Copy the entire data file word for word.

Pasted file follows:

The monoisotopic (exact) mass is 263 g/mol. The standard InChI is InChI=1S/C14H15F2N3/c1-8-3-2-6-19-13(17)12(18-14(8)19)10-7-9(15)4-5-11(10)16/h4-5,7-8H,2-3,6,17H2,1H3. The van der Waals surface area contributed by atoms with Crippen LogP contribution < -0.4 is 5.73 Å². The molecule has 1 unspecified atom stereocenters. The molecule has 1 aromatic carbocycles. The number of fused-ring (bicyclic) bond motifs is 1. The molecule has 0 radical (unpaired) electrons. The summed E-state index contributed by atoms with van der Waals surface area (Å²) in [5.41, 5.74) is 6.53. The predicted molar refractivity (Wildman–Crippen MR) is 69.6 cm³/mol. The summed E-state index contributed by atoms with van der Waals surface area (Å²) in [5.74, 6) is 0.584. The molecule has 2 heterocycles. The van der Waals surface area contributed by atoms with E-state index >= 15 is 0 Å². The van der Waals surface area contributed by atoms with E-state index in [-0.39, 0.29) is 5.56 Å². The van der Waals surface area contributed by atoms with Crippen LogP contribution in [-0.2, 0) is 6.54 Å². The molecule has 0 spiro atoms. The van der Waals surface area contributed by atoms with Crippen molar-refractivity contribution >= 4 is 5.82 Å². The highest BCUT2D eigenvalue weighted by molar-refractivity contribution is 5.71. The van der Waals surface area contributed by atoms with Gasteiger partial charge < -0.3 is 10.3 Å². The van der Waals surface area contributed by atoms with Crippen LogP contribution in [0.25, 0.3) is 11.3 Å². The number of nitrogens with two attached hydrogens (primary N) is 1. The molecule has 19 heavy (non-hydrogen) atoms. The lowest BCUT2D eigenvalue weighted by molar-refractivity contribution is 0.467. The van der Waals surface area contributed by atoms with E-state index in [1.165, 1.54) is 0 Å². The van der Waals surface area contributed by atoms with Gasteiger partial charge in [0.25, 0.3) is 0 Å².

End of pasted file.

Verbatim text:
The monoisotopic (exact) mass is 263 g/mol. The standard InChI is InChI=1S/C14H15F2N3/c1-8-3-2-6-19-13(17)12(18-14(8)19)10-7-9(15)4-5-11(10)16/h4-5,7-8H,2-3,6,17H2,1H3. The van der Waals surface area contributed by atoms with Crippen LogP contribution < -0.4 is 5.73 Å². The molecule has 1 unspecified atom stereocenters. The molecule has 1 aromatic carbocycles. The number of fused-ring (bicyclic) bond motifs is 1. The molecule has 0 radical (unpaired) electrons. The summed E-state index contributed by atoms with van der Waals surface area (Å²) in [5.41, 5.74) is 6.53. The predicted molar refractivity (Wildman–Crippen MR) is 69.6 cm³/mol. The summed E-state index contributed by atoms with van der Waals surface area (Å²) in [5.74, 6) is 0.584. The molecule has 2 heterocycles. The van der Waals surface area contributed by atoms with E-state index >= 15 is 0 Å². The van der Waals surface area contributed by atoms with E-state index in [-0.39, 0.29) is 5.56 Å². The van der Waals surface area contributed by atoms with Crippen LogP contribution in [-0.2, 0) is 6.54 Å². The molecule has 0 spiro atoms. The van der Waals surface area contributed by atoms with Crippen molar-refractivity contribution >= 4 is 5.82 Å². The highest BCUT2D eigenvalue weighted by molar-refractivity contribution is 5.71. The van der Waals surface area contributed by atoms with Gasteiger partial charge < -0.3 is 10.3 Å². The van der Waals surface area contributed by atoms with Crippen LogP contribution in [0.25, 0.3) is 11.3 Å². The number of nitrogens with two attached hydrogens (primary N) is 1. The molecule has 19 heavy (non-hydrogen) atoms. The lowest BCUT2D eigenvalue weighted by molar-refractivity contribution is 0.467. The van der Waals surface area contributed by atoms with E-state index in [1.165, 1.54) is 0 Å². The van der Waals surface area contributed by atoms with Gasteiger partial charge in [0.25, 0.3) is 0 Å².